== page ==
Taliban holding out for clear evidence
Lack of photos, sea burial raise group’s doubts
KABUL — The Taliban cast suspicion yesterday on the announcement of Osama bin Laden’s death, saying they would not believe the Al Qaeda leader was dead until they had seen proof or received confirmation from sources close to him.
Though US officials have said they confirmed bin Laden’s identity both with face-mapping software and DNA tests, the lack of photos of the body and its burial at sea have raised doubts in Afghanistan and Pakistan that the man who evaded American detection for so long has actually been killed.
“This news is only coming from one side, from Obama’s office, and America has not shown any evidence or proof to support this claim,’’ Taliban spokesman Zabiullah Mujahid said in a statement e-mailed to journalists. “On the other side, our sources close to Osama bin Laden have not confirmed or denied the news.’’
“Until there is news from sources close to Osama bin Laden it will be too early to provide any reaction,’’ the statement said.
Afghans have reacted with emotions ranging from joy to fear that the head of Al Qaeda has finally been eliminated. Some have voiced hope that this will make it easier to bring the Al Qaeda-allied Taliban to the negotiating table. Others have worried that it may mean the United States will leave Afghanistan before the fight against the insurgency is over.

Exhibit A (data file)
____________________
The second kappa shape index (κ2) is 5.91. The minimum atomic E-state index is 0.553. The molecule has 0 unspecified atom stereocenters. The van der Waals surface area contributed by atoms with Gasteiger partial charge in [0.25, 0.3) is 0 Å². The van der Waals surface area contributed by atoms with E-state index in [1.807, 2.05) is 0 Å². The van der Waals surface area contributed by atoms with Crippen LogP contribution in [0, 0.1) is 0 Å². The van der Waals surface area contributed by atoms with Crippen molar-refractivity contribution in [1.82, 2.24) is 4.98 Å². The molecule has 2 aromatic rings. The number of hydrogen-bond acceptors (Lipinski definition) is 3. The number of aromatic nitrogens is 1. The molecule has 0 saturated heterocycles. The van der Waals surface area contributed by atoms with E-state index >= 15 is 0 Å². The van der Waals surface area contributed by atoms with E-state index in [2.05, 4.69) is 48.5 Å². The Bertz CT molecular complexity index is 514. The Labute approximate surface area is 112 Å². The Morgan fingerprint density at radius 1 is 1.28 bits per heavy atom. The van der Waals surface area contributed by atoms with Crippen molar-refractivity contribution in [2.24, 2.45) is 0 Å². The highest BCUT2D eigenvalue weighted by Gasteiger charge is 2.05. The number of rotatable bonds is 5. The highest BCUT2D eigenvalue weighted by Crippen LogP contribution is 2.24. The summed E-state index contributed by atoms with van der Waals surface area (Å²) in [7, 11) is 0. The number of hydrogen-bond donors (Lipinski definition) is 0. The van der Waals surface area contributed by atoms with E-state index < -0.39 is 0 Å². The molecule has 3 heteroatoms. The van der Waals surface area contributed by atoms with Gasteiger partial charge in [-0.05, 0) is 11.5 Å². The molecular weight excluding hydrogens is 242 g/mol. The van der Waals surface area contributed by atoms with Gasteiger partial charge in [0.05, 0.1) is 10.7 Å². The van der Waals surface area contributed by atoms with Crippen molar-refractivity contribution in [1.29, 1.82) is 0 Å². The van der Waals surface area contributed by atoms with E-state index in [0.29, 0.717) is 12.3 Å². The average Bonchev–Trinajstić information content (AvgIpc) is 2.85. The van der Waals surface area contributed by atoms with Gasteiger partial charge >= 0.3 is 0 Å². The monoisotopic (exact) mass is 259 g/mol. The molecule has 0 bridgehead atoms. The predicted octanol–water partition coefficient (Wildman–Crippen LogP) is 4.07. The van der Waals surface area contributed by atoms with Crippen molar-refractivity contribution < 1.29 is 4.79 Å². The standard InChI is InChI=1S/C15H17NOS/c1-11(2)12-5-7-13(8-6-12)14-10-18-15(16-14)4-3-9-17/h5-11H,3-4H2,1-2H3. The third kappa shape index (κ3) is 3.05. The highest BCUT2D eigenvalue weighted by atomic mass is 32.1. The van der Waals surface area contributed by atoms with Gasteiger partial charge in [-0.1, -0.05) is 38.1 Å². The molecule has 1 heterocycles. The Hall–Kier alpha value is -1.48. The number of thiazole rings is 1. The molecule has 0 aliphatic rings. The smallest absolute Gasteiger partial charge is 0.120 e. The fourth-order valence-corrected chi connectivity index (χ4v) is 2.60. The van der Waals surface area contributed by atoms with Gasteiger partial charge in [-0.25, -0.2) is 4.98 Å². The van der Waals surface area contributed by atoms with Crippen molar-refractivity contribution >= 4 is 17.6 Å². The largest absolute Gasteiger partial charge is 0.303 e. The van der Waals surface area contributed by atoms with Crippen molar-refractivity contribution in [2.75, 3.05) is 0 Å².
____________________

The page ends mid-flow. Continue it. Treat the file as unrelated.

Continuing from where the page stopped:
On Monday, Afghanistan’s president pointed out that the successful strike on bin Laden in Pakistan shows that he was right all along to urge Americans to focus more of their military might in the neighboring country. President Hamid Karzai has repeatedly criticized international forces for putting their energy into trying to route militants from Afghan villages when the leaders of the insurgency are residing in Pakistan.
In Kabul yesterday, few Afghans doubted that bin Laden was dead, but some echoed Karzai’s sentiments.
“Osama bin Laden was found by Americans in Pakistan and poor people are getting killed by bombings in Afghanistan,’’ said Samiullah Khan, a shopkeeper in the capital. “The government should ask, when the terrorist was found in Pakistan, why NATO is bombing places in Afghanistan.’’
Others said they did not expect bin Laden’s death to change anything about their long-running war.
“The situation here is not related to Osama’s death,’’ said Sayed Karim, 50, a retired teacher. He argued that the Taliban’s goal is to bring strict Islamic rule to the country, and any change in their relationship with Al Qaeda would not alter that.
There were, however, fears about reprisal attacks in a country where suicide bombings and roadside explosives have become commonplace. A district police commander in Kabul said the city is on alert.
“The Kabul city police are ready to react and stop any possible activities by Al Qaeda or other enemies of this country to disturb the security,’’ said General Farooq Hassas, chief of police for Kabul’s district four.
US officials and their Afghan counterparts have said that there is still a powerful terror network to fight in Afghanistan even after bin Laden’s death and that their military strategy remains unchanged.
And the war in Afghanistan has continued uninterrupted.
NATO forces yesterday launched an airstrike against a group of private security guards who were contracted to protect military supply convoys along an eastern Afghan highway, killing one of the guards, Afghan police and the company said.
A police official in Ghazni Province said the strike killed one guard. A representative for the private security company, Watan Risk Management, said five others were wounded.
Also yesterday, a NATO service member was killed in a predawn bomb attack in the east. There were no further details.
More than 150 international service members have been killed this year in Afghanistan.